Chicago, the home school district of Secretary of Education Arne Duncan, is frequently sighted by Milwaukee Mayor Tom Barrett as evidence that mayoral run school systems improve student achievement.
The civic arm of the Commercial Club of Chicago, one of the oldest organizations representing the business, professional, educational and cultural leaders of the Chicago region, has issued a scathing critique ,"Still Left Behind 2009", that challenges Barrett's position.
The study, which characterizes Chicago high school student achievement as "abysmal," supports an earlier analysis published in the Harvard Educational Review entitled "Mayoral Takeovers, Recipe for Progress or Peril" that concludes: "the record suggests that the long term benefits of takeovers are more elusive especially in regard to student achievement."
The Harvard analysis reinforces the Commercial Club's review of academic achievement in the Chicago public schools: ...Chicago is hardly an advertisement of mayoral takeovers. In 2005, for instance, only 42.5% of students in grades three through eight scored at or above national norms on the Iowa Test of Basic Skills reading test- a gain of only ten percentage points since the Mayor took over the system."
Here are some of the Commercial Club's key findings.
Most of Chicago’s students drop out or fail. The vast majority of Chicago’s elementary and high schools do not prepare their students for success in college and beyond.
There is a general perception that Chicago’s public schools have been gradually improving over time. However, recent dramatic gains in the reported number of CPS elementary students who meet standards on State assessments appear to be due to changes in the tests made by the Illinois State Board of Education, rather than real improvements in student learning.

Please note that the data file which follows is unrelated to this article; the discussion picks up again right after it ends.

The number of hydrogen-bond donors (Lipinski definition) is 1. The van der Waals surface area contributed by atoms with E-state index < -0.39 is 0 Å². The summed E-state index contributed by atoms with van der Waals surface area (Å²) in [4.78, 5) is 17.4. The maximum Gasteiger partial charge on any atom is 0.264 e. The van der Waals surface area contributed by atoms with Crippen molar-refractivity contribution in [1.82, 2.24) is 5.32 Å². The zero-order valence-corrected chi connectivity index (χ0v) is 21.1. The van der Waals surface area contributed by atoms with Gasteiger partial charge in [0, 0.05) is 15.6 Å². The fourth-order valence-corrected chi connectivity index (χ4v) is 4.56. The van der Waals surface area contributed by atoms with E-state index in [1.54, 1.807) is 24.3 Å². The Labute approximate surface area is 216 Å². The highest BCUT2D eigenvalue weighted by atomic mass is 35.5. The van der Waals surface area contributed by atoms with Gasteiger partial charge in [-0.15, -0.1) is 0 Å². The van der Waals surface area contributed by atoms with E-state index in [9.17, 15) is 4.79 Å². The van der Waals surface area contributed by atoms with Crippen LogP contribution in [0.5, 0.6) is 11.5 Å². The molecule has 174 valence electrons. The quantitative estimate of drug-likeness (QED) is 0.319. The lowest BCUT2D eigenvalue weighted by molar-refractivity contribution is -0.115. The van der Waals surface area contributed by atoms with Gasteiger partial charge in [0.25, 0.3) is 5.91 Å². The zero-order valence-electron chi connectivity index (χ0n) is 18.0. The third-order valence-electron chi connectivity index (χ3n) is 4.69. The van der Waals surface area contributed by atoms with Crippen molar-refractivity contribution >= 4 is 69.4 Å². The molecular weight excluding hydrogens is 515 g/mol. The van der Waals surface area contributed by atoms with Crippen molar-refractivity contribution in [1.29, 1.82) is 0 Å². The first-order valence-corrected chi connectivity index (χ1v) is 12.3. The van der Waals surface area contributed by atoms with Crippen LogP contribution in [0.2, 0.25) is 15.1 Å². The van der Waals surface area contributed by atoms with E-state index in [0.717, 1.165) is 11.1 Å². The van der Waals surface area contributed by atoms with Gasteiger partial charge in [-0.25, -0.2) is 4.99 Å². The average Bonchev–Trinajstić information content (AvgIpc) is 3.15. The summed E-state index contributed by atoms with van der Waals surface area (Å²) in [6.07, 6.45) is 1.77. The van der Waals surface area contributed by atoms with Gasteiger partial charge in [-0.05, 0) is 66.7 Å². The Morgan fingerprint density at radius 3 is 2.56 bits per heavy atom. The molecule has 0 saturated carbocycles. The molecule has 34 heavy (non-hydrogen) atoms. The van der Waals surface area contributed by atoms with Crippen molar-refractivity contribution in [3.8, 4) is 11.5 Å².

At the elementary level, State assessment standards have been so weakened that most
of the 8th graders who “meet” these standards have little chance to succeed in high school or to be ready for college. While there has been modest improvement in real student learning in Chicago’s elementary schools, these gains dissipate in high school.
The performance of Chicago’s high schools is abysmal – with about half the students dropping out of the non-selective-enrollment schools, and more than 70% of 11th grade students failing to meet State standards. The trend has remained essentially flat over the past several years. The relatively high-performing students are concentrated in a few magnet/selective enrollment high schools. In the regular neighborhood high schools, which serve the vast preponderance of students, almost no students are prepared to succeed in college.
The full Comercial Club report is linked here.